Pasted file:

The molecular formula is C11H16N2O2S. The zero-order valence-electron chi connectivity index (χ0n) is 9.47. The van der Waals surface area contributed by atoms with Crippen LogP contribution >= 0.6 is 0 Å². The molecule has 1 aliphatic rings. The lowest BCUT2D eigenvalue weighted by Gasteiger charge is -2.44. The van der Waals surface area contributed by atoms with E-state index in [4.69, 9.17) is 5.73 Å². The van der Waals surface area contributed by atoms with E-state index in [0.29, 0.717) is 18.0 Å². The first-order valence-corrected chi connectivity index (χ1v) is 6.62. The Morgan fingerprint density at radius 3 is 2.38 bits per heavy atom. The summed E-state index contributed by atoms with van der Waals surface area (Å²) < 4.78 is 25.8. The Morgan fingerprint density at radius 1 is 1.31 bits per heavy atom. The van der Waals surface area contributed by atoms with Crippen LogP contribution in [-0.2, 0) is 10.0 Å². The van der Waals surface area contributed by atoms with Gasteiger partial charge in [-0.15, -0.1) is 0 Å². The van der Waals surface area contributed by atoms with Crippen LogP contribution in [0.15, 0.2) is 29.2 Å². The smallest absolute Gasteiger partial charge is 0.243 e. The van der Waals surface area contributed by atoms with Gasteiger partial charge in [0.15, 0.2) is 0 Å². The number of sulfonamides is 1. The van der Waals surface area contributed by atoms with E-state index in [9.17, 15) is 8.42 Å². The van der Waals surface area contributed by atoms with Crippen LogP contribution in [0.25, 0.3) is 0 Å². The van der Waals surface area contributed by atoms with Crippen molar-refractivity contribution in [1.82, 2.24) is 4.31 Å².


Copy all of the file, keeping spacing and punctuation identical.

The molecular formula is C11H16N2O2S. The zero-order valence-electron chi connectivity index (χ0n) is 9.47. The van der Waals surface area contributed by atoms with Crippen LogP contribution >= 0.6 is 0 Å². The molecule has 1 aliphatic rings. The lowest BCUT2D eigenvalue weighted by Gasteiger charge is -2.44. The van der Waals surface area contributed by atoms with E-state index in [4.69, 9.17) is 5.73 Å². The van der Waals surface area contributed by atoms with E-state index in [0.29, 0.717) is 18.0 Å². The first-order valence-corrected chi connectivity index (χ1v) is 6.62. The Morgan fingerprint density at radius 3 is 2.38 bits per heavy atom. The summed E-state index contributed by atoms with van der Waals surface area (Å²) < 4.78 is 25.8. The Morgan fingerprint density at radius 1 is 1.31 bits per heavy atom. The van der Waals surface area contributed by atoms with Crippen LogP contribution in [-0.2, 0) is 10.0 Å². The van der Waals surface area contributed by atoms with Gasteiger partial charge in [-0.15, -0.1) is 0 Å². The van der Waals surface area contributed by atoms with Crippen LogP contribution in [0.15, 0.2) is 29.2 Å². The smallest absolute Gasteiger partial charge is 0.243 e. The van der Waals surface area contributed by atoms with Gasteiger partial charge in [0.15, 0.2) is 0 Å². The number of sulfonamides is 1. The van der Waals surface area contributed by atoms with E-state index in [9.17, 15) is 8.42 Å². The van der Waals surface area contributed by atoms with Crippen LogP contribution in [0.25, 0.3) is 0 Å². The van der Waals surface area contributed by atoms with Crippen molar-refractivity contribution in [1.82, 2.24) is 4.31 Å².